This part of Versailles is free, so if you're a cheapskate and just want to have a day in the park, this is for you. It's also the part of Versailles with the most replay value. Lots of kids running around eating ice-cream. You can rent a bike or a boat.

Near the entrance you see this fountain full of statues of frogs, and statues of people being turned into frogs. There's an implied threat that the king might himself turn you into a frog. (He had the legal right to do this, though it was rarely exercised.)

A lot of the gardens operate on the hedge-maze principle. You leave the beaten path, wander around in the trees and eventually stumble into a fountain or statue grouping. Unfortunately, although you're free to wander through the mazes, the fountains and whatnot are all caged behind gates, so you can't get a good look at them! Kind of spoils the fun.

You can't really see it in that picture, but the latticework on that gate says "XIIII XIIII XIIII XIIII".

A lot of people call it a day after seeing the main chateau and a bit of the gardens, but we pressed on! We took in the Grand Trianon, the palace that Louis XIV had built to get away from it all. This was the exact reason he'd had Versailles built, but when you're the king, truly "getting away from it all" would require delegating important decisions to someone else, and Louis XIV was not the delegating type, so he brought "it all" with him wherever he went. If he'd lived longer he would have probably built another palace even further away.

Because of this history the Grand Trianon made for a disappointing sequel to the Château. It is a little more informal, though; you get to see Louis's man-cave, where he would bro down for some billiards.

While you're over here you can check out the Petit Trianon, originally built for Madame de Pompadour but later occupied by Marie Antoinette, of unhelpful-suggestion fame. This is still more informal, a little closer to something a modern person might be able to live in. And if you're undeterred by the fact that it's now well into the afternoon and you've been walking all day, you can step outside the Petit Trianon into the Queen's Hamlet. And this is where it gets freaky.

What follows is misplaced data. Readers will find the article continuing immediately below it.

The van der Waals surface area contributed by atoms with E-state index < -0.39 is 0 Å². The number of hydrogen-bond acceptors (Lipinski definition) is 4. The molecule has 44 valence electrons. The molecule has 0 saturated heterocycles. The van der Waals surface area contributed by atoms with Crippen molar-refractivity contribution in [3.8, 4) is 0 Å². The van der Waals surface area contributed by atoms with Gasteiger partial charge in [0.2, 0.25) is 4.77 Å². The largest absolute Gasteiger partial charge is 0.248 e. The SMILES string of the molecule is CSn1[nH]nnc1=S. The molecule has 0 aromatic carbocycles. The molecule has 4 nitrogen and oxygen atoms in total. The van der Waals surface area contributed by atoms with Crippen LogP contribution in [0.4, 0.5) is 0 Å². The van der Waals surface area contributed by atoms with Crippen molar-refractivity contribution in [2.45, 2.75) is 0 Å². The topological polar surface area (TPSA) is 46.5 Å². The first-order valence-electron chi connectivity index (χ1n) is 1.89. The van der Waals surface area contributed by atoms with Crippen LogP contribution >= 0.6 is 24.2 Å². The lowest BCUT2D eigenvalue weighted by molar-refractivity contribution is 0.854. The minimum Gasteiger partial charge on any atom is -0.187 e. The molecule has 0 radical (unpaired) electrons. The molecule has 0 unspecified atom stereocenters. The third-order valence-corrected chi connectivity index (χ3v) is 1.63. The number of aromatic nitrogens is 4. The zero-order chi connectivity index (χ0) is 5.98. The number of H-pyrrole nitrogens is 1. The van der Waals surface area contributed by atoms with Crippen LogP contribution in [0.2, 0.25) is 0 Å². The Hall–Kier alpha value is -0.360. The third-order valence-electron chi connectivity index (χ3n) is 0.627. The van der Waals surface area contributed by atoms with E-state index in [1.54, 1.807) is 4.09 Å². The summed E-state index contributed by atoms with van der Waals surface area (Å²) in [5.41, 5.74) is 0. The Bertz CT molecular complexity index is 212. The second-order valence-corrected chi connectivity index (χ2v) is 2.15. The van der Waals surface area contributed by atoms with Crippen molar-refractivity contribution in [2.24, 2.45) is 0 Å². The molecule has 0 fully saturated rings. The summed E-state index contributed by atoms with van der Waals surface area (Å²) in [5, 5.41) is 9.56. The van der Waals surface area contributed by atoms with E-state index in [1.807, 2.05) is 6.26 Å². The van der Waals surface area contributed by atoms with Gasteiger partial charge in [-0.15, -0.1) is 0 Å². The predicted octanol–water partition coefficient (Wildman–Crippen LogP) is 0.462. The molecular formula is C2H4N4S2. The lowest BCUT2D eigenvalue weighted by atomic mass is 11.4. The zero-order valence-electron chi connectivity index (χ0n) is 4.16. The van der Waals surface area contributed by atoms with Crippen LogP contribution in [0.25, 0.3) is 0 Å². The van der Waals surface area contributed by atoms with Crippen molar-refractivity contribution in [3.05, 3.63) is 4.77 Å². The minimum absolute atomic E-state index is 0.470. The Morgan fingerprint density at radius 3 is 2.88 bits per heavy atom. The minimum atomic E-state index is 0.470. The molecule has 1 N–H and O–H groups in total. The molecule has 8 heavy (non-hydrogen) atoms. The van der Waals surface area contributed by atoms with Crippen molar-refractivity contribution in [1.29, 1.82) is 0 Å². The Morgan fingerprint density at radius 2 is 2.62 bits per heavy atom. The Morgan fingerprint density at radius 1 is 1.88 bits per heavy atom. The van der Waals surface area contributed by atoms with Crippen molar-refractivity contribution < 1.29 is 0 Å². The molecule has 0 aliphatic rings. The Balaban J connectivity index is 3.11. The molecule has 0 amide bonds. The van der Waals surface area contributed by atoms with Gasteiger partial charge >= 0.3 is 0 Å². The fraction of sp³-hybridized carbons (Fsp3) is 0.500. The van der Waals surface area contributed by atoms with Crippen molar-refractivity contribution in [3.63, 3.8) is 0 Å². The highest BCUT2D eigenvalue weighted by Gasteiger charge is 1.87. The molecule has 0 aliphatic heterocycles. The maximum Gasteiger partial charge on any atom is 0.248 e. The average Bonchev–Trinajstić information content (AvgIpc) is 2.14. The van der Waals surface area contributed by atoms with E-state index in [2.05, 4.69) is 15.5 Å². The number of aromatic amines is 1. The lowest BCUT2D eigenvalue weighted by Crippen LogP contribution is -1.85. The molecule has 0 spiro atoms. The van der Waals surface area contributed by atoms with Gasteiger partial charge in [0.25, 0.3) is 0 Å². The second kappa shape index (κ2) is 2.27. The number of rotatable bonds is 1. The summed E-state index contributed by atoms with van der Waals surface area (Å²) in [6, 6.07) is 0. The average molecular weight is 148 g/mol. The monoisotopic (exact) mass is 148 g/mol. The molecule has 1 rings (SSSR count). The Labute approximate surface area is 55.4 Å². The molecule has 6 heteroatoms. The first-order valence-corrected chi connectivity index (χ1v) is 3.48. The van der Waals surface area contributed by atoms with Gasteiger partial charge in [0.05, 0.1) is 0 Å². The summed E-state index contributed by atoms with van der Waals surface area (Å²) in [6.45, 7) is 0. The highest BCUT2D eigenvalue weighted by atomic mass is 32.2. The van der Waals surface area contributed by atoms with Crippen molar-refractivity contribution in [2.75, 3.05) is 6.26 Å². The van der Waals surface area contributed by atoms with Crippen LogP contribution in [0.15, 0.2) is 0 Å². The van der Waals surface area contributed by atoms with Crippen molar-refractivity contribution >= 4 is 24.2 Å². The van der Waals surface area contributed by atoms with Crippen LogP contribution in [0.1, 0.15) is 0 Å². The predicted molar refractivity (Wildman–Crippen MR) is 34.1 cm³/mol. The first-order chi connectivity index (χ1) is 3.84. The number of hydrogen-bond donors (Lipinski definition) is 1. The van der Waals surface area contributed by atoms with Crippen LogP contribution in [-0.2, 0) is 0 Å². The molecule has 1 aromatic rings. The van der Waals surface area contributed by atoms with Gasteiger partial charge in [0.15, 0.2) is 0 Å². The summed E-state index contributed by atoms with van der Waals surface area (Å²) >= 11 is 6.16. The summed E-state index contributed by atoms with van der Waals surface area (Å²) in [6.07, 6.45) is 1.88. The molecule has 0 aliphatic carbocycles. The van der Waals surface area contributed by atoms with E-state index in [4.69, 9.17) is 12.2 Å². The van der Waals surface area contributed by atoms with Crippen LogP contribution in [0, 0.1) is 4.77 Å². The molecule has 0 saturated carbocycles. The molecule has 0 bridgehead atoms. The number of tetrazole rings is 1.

I had of course heard that Marie Antoinette had "dressed up as a milkmaid", but there were a lot of slanders going around about ol' Marie, so a) I wasn't sure this had really happened, and b) I'd assumed it had maybe happened once, at the sort of party you see nowadays where frat boys dress like they're homeless.

Well, I'm here to tell you that it didn't happen once. It happened all the friggin' time, and the Queen's Hamlet is where it happened.

The backyard of the Petit Trianon is pretty normal, with winding paths through a natural-looking constructed environment. Trees, bridges, a theater, a "temple of Love"; what the French would consider an English-style park. Then you enter the Hamlet, a working replica of a farming village.

You know in Constellation Games where Tetsuo Milk creates the Ip Shkoy Replica Village with its convenience store and printing press, then goes around pretending to be all the inhabitants? It's like that, but it happened for real, in the 1700s, and it wasn't even the first time someone had done this. It was a fad!

There's a barn-type building with chickens and other farm animals.

There's a little pond with its own fairy-tale lighthouse.

There's a mill that doesn't do anything.

There are many other single-use buildings--a dairy, a "boudoir" whose only purpose seems to be to let Marie have a conversation in private, etc.

Over the centuries the Hamlet has fallen into disrepair and been restored with modern techniques. Here's the main house, which we couldn't enter because it's undergoing renovation. That's right, we're restoring the replica farmhouse to recreate the effect of the original replica.

And it works! It's clearly fake, but the part of my brain that likes this sort of thing doesn't care. Even with tourists and kids running around, the Hamlet is a nice relaxing place to be. There's something deeply appealing about these tidy replicas of rural life. It reminds me of watching Peter Jackson's Hobbiton. Sumana called it the "Pinterest mom" look.

In general we found the French attitude towards Marie Antoinette confusing. The Versailles gift shop was full of kitsch indicating a demand for the pomp and decadence of pre-revolutionary France, and the doomed queen in particular. But most tourists, having gotten within a mile of her really nice Minecraft base, were not willing to walk out here, to what, in our opinion, is the highlight of the park.

So we asked a French friend about history's final judgement on Marie Antoinette, and he thought about it a long time and said, "Well... she wasn't French." 'Nuff said!

This document (source) is part of Crummy, the webspace of Leonard Richardson (contact information). It was last modified on Monday, September 09 2013, 18:05:52 Nowhere Standard Time and last built on Thursday, March 23 2017, 20:10:01 Nowhere Standard Time.

Crummy is © 1996-2017 Leonard Richardson. Unless otherwise noted, all text licensed under a Creative Commons License.